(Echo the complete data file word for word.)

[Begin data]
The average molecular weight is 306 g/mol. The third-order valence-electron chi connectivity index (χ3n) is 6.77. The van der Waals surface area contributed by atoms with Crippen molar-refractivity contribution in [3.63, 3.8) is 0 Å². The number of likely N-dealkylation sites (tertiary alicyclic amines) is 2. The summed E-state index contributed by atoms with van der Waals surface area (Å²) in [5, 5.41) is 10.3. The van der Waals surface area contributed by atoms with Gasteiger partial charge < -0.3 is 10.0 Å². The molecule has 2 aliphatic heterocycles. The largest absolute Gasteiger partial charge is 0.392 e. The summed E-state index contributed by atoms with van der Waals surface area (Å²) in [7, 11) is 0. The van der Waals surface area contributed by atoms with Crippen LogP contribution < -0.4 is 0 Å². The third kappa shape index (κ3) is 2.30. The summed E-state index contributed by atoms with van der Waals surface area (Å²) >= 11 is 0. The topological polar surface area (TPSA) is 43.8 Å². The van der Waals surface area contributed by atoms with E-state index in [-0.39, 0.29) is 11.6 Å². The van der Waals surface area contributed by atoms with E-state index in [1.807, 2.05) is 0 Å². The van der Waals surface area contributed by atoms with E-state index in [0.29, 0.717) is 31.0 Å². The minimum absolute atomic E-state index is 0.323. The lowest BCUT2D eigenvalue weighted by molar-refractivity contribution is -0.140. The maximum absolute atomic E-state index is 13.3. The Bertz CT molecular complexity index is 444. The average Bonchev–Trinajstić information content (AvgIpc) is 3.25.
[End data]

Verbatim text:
The average molecular weight is 306 g/mol. The third-order valence-electron chi connectivity index (χ3n) is 6.77. The van der Waals surface area contributed by atoms with Crippen molar-refractivity contribution in [3.63, 3.8) is 0 Å². The number of likely N-dealkylation sites (tertiary alicyclic amines) is 2. The summed E-state index contributed by atoms with van der Waals surface area (Å²) in [5, 5.41) is 10.3. The van der Waals surface area contributed by atoms with Gasteiger partial charge < -0.3 is 10.0 Å². The molecule has 2 aliphatic heterocycles. The largest absolute Gasteiger partial charge is 0.392 e. The summed E-state index contributed by atoms with van der Waals surface area (Å²) in [7, 11) is 0. The van der Waals surface area contributed by atoms with Crippen LogP contribution < -0.4 is 0 Å². The third kappa shape index (κ3) is 2.30. The summed E-state index contributed by atoms with van der Waals surface area (Å²) >= 11 is 0. The topological polar surface area (TPSA) is 43.8 Å². The van der Waals surface area contributed by atoms with E-state index in [-0.39, 0.29) is 11.6 Å². The van der Waals surface area contributed by atoms with E-state index in [1.807, 2.05) is 0 Å². The van der Waals surface area contributed by atoms with E-state index in [0.29, 0.717) is 31.0 Å². The minimum absolute atomic E-state index is 0.323. The lowest BCUT2D eigenvalue weighted by molar-refractivity contribution is -0.140. The maximum absolute atomic E-state index is 13.3. The Bertz CT molecular complexity index is 444. The average Bonchev–Trinajstić information content (AvgIpc) is 3.25.